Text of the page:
The codiscrete groupoid on a set is the groupoid whose objects are the elements of the set and which has a unique morphism for every ordered pair of objects.

This is also called the pair groupoid of $X$ and sometimes also the chaotic groupoid , indiscrete groupoid, or coarse groupoid on $X$, in older literature also Brandt groupoid.

Definition

For $X$ set, the codiscrete groupoid of $X$ is the groupoid $Codisc(X)$ with

$Obj(X) = X$;

$Mor(X) = X \times X$.

This definition makes sense also internally, for $X$ an object in any category with finite limits. (In fact, this is one of those cases where the category can easily be defined with some limits lacking; we need only finite products of $X$.)

Remark The codiscrete groupoid on $X$ is also sometimes called the chaotic groupoid on $X$. The intuition is probably that “everything being connected with everything else sounds pretty chaotic”, but one can argue that the term “chaotic groupoid” exactly misses the true intrinsic nature of codiscrete groupoids: since these are all just “puffed up versions of the point” they are “maximally homogenous” things. Which space would be less chaotic than the point?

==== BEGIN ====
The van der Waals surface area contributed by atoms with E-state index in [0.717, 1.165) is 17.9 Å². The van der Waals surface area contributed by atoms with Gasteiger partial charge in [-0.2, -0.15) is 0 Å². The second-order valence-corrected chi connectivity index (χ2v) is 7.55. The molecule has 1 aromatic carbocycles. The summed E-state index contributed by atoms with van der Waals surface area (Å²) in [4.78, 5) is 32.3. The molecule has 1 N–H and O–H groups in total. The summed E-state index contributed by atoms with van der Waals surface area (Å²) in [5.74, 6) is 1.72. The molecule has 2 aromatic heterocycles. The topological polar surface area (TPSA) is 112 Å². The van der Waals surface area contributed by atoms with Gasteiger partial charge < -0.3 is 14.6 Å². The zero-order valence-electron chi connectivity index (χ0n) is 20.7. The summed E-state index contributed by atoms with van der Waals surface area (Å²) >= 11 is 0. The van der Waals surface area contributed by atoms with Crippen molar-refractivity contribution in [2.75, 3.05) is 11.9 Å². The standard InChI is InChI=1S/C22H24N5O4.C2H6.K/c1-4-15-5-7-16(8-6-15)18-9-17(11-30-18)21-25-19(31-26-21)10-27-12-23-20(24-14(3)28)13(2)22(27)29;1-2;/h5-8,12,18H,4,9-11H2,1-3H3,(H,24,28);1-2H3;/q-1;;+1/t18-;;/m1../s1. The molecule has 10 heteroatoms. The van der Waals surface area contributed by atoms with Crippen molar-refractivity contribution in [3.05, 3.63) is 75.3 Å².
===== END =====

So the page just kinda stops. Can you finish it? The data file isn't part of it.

For $X$ a finite set of cardinality $n \gt 0$, the category algebra of $Codisc(X)$ is the algebra of $n\times n$ matrices. The contractibility of $Codisc(X)$ is reflected in the fact that this algebra is Morita equivalent to the ground ring, which is the category algebra of the point.

This maybe serves to illustrate: even though codiscrete groupoids are pretty trivial, they are not too trivial to be entirely without interest. Often it is useful to have big puffed-up versions of the point available.

The underlying quiver of a codiscrete groupoid is a complete graph? (in that there is one and only one edge between any ordered pair of vertices).